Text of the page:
1. “The Coverup”
Paper plates, blurry thumbs, rags, smiley faces... Some sellers, particularly on craigslist®, use all sorts of things to obscure the license plate on a car posted for sale. But why? Why cover up the license plate when you’re selling a car?
It’s to prevent you from running a Carfax®. You’re likely looking at a car with title issues: salvage, flooding, fire, lemon etc. Is it really cheap? Now you know why. The seller is hoping you won’t ask for a VIN. Get ready for a good story if you do!
2. “The bait and switch”
Eager to go see a car for sale by a dealer at a great price? Be sure you’re not looking at a “bait and switch.” The great deal you see advertised could just be a ruse to get you to the dealership. Once you’re there the salesman lets you know, “I’m sorry, that car just sold.” Then the switch, “We have a similar car I can show you.” Of course this one is a few thousand over the price of the car you came to see. You traveled a long way and maybe you’ll buckle and go for this trick.
Read reviews carefully. Check independent review sites like Yelp® and Google®.
See how long the car has been posted for sale if you can. If it’s $3,000 below market value and it’s still for sale after 90 days, chances are it’s a fake.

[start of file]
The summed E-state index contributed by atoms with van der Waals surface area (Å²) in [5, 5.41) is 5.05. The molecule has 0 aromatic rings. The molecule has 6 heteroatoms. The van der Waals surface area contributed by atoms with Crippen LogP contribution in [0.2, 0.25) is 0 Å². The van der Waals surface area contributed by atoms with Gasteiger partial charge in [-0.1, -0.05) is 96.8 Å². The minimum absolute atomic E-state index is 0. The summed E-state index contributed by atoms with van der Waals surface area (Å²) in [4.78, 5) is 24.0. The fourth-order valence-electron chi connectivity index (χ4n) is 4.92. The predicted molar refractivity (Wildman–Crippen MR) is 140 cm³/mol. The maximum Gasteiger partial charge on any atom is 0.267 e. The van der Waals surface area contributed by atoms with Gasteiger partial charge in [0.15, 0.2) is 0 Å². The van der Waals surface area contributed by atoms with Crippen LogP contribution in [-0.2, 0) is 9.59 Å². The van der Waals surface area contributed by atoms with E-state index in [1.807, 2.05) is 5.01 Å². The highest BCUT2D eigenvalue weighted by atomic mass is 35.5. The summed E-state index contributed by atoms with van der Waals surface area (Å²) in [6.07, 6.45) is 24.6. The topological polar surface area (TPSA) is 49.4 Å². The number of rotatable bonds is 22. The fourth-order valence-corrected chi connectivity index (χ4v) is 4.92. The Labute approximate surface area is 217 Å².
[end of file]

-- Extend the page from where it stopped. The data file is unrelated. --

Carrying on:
3. “The prep fee”
Thought you were getting a good deal? Not anymore. If you want to buy the car, you’ll also need to pay the prep fee. What, you thought prep was included!?
One variation on the prep fee is the not-really-a-cash-price cash price. Many dealers count on pushing you into an overpriced financing deal in order to make a few thousand in profit on a car that has a reasonable cash price. But if you want to pay cash, the dealer levies an additional internet fee or similar. Dealers are able to "pack" your finance contract so that you’re paying them as much as $3,000 in additional interest. Beware of high APR loans and other fees. If you can’t buy the car for the amount it’s advertised at well then it wasn’t really a cash price in the first place.